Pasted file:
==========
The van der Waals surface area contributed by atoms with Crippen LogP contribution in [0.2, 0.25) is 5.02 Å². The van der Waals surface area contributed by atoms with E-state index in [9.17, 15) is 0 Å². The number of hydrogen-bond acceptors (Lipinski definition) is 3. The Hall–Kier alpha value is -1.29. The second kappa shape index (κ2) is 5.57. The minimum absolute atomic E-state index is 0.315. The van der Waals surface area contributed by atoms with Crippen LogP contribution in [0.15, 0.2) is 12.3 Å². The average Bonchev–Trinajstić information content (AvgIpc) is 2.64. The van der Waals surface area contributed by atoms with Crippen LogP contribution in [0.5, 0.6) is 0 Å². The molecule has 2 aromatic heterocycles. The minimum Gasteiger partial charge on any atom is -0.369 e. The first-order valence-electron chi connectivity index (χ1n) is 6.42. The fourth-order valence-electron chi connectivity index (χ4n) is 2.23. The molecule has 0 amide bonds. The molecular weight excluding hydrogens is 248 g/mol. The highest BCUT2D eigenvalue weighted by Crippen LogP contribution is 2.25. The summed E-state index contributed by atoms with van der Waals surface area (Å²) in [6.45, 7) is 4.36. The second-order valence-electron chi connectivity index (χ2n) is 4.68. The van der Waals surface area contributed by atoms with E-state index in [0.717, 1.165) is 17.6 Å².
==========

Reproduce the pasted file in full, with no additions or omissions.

The van der Waals surface area contributed by atoms with Crippen LogP contribution in [0.2, 0.25) is 5.02 Å². The van der Waals surface area contributed by atoms with E-state index in [9.17, 15) is 0 Å². The number of hydrogen-bond acceptors (Lipinski definition) is 3. The Hall–Kier alpha value is -1.29. The second kappa shape index (κ2) is 5.57. The minimum absolute atomic E-state index is 0.315. The van der Waals surface area contributed by atoms with Crippen LogP contribution in [0.15, 0.2) is 12.3 Å². The average Bonchev–Trinajstić information content (AvgIpc) is 2.64. The van der Waals surface area contributed by atoms with Crippen LogP contribution in [0.5, 0.6) is 0 Å². The molecule has 2 aromatic heterocycles. The minimum Gasteiger partial charge on any atom is -0.369 e. The first-order valence-electron chi connectivity index (χ1n) is 6.42. The fourth-order valence-electron chi connectivity index (χ4n) is 2.23. The molecule has 0 amide bonds. The molecular weight excluding hydrogens is 248 g/mol. The highest BCUT2D eigenvalue weighted by Crippen LogP contribution is 2.25. The summed E-state index contributed by atoms with van der Waals surface area (Å²) in [6.45, 7) is 4.36. The second-order valence-electron chi connectivity index (χ2n) is 4.68. The van der Waals surface area contributed by atoms with E-state index in [0.717, 1.165) is 17.6 Å².